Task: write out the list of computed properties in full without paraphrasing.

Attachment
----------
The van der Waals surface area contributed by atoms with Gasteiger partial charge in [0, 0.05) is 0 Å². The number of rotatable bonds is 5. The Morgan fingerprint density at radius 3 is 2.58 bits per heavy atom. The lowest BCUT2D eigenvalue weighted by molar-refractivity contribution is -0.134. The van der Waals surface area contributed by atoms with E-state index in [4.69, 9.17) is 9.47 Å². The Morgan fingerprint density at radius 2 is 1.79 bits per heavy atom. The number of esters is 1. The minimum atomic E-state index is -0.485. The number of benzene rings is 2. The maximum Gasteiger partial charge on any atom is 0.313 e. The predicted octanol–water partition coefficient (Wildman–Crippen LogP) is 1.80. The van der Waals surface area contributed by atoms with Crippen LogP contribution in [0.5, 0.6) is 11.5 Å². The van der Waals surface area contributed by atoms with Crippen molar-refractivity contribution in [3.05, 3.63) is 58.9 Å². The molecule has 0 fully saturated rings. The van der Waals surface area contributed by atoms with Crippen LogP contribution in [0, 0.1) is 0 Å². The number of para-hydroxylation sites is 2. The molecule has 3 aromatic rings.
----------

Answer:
The van der Waals surface area contributed by atoms with Gasteiger partial charge in [0, 0.05) is 0 Å². The number of rotatable bonds is 5. The Morgan fingerprint density at radius 3 is 2.58 bits per heavy atom. The lowest BCUT2D eigenvalue weighted by molar-refractivity contribution is -0.134. The van der Waals surface area contributed by atoms with E-state index in [4.69, 9.17) is 9.47 Å². The Morgan fingerprint density at radius 2 is 1.79 bits per heavy atom. The number of esters is 1. The minimum atomic E-state index is -0.485. The number of benzene rings is 2. The maximum Gasteiger partial charge on any atom is 0.313 e. The predicted octanol–water partition coefficient (Wildman–Crippen LogP) is 1.80. The van der Waals surface area contributed by atoms with Crippen LogP contribution in [0.5, 0.6) is 11.5 Å². The van der Waals surface area contributed by atoms with Crippen molar-refractivity contribution in [3.05, 3.63) is 58.9 Å². The molecule has 0 fully saturated rings. The van der Waals surface area contributed by atoms with Crippen LogP contribution in [0, 0.1) is 0 Å². The number of para-hydroxylation sites is 2. The molecule has 3 aromatic rings.